1) Despite fascinating new discoveries about Pluto’s surface and news that rapper 50 Cent has filed for bankruptcy, investors are still focused on developments in Greece. The reason is clear: although the program looks to be on track, there are plenty of opportunities for things to go wrong. For example, the bridge loan, the state of Greek banks, the resistance of hardliners such as Finland, and of course, the rebellion of parts of Syriza ahead of the Greek parliamentary vote tomorrow. Although these short-term risks seem small individually, the cumulative probability of a negative surprise is not. This has helped fuel a “buy the rumour, sell the fact” instinct, which curbed the euro rally and weighed on sentiment towards Greek assets. Although Greek markets are closed, it’s worth noting that the US ETF GREK fell 4.3% yesterday despite the deal. Similarly, Greek debt has not rallied as much as one may have expected.
2) Oil prices are pushing towards recent lows with news that a deal has been reached in Iran, spelling out differentiation in various assets. The likes of INR and TRY should see some immediate benefits while CAD, RUB and MYR should lose out, along with specific equity plays such as Petrobras, the biggest component of Brazil’s Bovespa index. We see Mexico as a special case. Sure the country is heavily dependent on oil (about 1/3 of its budget), so the first order effect is negative. However, there are at least two mitigating factors. First, Mexican policymakers have been very proactive in dealing with the shortfall, already cutting $8.3 bln for the 2015 budget. Second, Mexico is in a better position to rebalance its economy from energy to industrialized exports given its proximity to the US, along with the potential positive impacts of lower energy prices in US consumption.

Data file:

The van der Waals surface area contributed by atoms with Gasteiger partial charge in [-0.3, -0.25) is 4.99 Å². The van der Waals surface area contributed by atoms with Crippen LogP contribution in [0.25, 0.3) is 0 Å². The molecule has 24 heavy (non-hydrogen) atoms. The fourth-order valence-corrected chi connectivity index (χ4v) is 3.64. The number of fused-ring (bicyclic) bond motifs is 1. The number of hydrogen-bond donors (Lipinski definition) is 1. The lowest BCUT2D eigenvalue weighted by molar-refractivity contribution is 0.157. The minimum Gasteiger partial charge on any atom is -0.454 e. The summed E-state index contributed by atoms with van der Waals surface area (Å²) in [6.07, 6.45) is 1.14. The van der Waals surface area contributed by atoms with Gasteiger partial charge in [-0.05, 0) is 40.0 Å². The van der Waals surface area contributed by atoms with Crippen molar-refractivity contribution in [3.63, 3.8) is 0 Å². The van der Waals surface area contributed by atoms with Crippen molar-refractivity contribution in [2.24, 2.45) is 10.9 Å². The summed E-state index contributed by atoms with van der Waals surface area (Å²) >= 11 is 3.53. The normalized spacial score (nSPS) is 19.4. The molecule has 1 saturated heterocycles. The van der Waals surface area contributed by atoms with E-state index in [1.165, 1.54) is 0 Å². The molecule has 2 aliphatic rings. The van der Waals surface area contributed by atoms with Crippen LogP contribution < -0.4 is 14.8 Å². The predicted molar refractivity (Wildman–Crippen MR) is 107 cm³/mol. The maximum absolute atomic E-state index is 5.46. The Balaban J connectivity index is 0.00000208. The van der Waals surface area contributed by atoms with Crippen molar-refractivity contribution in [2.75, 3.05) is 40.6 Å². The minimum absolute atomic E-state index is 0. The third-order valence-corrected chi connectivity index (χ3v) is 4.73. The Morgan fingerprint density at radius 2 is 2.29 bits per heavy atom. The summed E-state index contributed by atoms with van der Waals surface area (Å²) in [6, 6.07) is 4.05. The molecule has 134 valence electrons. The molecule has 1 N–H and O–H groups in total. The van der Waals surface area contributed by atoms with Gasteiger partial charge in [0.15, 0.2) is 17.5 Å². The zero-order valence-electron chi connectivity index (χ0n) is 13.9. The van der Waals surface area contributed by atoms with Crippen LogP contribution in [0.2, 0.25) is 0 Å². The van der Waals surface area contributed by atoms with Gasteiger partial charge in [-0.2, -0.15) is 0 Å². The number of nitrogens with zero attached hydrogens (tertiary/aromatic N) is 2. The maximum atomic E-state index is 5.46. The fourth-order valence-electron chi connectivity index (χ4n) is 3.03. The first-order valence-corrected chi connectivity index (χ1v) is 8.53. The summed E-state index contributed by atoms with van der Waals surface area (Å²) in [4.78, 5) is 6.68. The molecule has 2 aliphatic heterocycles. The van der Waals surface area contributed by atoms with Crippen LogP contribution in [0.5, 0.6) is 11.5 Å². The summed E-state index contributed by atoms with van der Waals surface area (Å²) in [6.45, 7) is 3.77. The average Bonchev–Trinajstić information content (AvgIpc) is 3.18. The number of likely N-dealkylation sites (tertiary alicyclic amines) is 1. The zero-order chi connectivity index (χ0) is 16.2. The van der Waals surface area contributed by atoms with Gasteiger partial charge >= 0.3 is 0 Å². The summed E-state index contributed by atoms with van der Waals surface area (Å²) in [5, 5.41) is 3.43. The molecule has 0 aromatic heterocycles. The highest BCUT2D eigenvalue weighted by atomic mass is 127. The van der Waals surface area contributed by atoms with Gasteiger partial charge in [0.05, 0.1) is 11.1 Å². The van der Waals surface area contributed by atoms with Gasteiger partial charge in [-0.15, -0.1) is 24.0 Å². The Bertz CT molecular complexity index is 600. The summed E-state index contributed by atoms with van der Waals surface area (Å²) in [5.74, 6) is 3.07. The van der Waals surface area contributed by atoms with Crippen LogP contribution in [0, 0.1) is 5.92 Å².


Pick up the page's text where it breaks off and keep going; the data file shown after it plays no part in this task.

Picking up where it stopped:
3) Brazil is considering an amnesty to undeclared funds held abroad. The measure is part of the government’s struggle to maintain fiscal credibility against the headwinds of an ailing economy and a difficult political situation. The idea is to allow Brazilians to bring back money to the country at a cost of 35%, between tax and fines. According to the senator who authored the project, the measure could lead to $8-9.50 bln in tax revenues. Of course there is no way to know how much undeclared Brazilian money is out there, but this still strikes us as optimistic. A 35% cut is a high price to pay upfront. Moreover, tax evaders have done quite well keeping their money abroad. Over the last 12 months, for example, they made 29% in nominal appreciation if the money was denominated in USD, 25% if it was in CHF, and 12.5% if it was in EUR. Either way, we doubt this will have any material impact on BRL.